Students from all majors gathered in the School of Journalism and Graphic Communication lecture hall two days before Spring Break to hear about internship opportunities in California.
HBCU in L.A. is a program designed to provide a bridge to predominantly black schools for entertainment jobs, and aims to help diversify the industry.
The program is funded by the Entertainment Industry College Outreach Program, which spent a day speaking with FAMU students, offering advice on how to apply and get engaged in their passion. Stacy Milner, founder of the EIOCP, kicked off the day with a motivational speech that would have had the average bystander ready to apply for the program. Milner was followed by her husband and president of Executive Temps, Ted Milner. Disney recruiter, Irshaun Pinckney finished off the hour-long informational discussing opportunities with the mega company.
“We are placing students with major studios, networks, talent agencies and a whole host of industry organizations,” Stacy Milner said. “The opportunities are from behind the scenes, legal and marketing. We have production and technology, it’s across the board.”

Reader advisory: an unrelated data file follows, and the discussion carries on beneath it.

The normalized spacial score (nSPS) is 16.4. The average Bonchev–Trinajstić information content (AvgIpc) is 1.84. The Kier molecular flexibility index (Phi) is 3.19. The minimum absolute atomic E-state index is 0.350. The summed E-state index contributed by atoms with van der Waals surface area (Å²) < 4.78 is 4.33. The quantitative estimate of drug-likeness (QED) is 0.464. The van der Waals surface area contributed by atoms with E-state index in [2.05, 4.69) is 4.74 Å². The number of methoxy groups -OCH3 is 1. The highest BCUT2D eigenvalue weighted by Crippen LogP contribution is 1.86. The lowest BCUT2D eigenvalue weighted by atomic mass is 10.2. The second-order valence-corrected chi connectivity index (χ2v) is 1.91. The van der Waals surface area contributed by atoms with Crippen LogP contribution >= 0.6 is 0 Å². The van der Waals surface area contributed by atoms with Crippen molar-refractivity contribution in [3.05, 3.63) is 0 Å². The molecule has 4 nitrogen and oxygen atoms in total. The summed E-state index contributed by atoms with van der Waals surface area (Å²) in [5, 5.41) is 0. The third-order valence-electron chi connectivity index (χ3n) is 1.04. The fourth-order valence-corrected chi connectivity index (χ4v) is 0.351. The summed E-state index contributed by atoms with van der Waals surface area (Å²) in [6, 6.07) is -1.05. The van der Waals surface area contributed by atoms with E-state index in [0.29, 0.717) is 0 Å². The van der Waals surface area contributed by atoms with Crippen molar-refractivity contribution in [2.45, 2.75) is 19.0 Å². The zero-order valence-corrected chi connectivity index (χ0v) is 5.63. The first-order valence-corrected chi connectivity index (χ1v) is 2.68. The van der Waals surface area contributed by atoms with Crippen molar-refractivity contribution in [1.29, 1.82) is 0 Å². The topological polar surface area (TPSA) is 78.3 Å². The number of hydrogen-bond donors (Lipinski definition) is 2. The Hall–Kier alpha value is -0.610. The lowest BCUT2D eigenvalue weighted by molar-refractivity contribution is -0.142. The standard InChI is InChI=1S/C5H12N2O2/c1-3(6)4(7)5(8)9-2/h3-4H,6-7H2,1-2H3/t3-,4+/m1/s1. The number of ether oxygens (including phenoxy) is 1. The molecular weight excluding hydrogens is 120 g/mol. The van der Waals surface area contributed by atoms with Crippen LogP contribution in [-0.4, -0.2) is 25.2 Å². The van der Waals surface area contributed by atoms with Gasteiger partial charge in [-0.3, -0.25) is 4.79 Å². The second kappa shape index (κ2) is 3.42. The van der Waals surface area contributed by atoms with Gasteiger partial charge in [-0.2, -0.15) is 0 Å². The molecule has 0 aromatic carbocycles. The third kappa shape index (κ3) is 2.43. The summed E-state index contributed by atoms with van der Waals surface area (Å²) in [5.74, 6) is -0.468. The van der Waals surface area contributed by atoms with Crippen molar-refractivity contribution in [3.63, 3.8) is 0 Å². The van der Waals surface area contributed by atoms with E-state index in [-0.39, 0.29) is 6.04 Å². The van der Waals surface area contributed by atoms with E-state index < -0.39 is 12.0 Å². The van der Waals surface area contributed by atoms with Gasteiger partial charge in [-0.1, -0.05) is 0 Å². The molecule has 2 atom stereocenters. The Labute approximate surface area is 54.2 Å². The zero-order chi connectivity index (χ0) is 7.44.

After a successful inaugural year that featured a few FAMU students, the program is traveling the country, looking for 20 new recruits for the summer. Interested students who applied were granted interviews and others had the chance to sit down and discuss future plans with the recruiters.
“We actually have a tradition of hiring FAMU students into our internships,” Pinckney said. ESPN has had some success with FAMU as well as some of our other Disney segments.”
One thing the trio of recruiters echoed and tried to instill in the students was the importance of applying. Whether applying for internships with their companies or the many others in the entertainment industry, they made it known that you can’t capitalize off of an opportunity if you never had a seat at the table.
Ted Milner wants students to know it’s not that hard to get into the industry. “Apply. I think most students make it difficult in their mind because they think they’re so far away. I see students that can outshine some of the people who are already employed.”
The recruiters spent about six hours speaking and interviewing students.
“There’s a breath of talent and strength that comes from diversity,” shared Stacy Milner. “In particular, because of this program with HBCUs, our goal is to make sure we have that talent in the room.”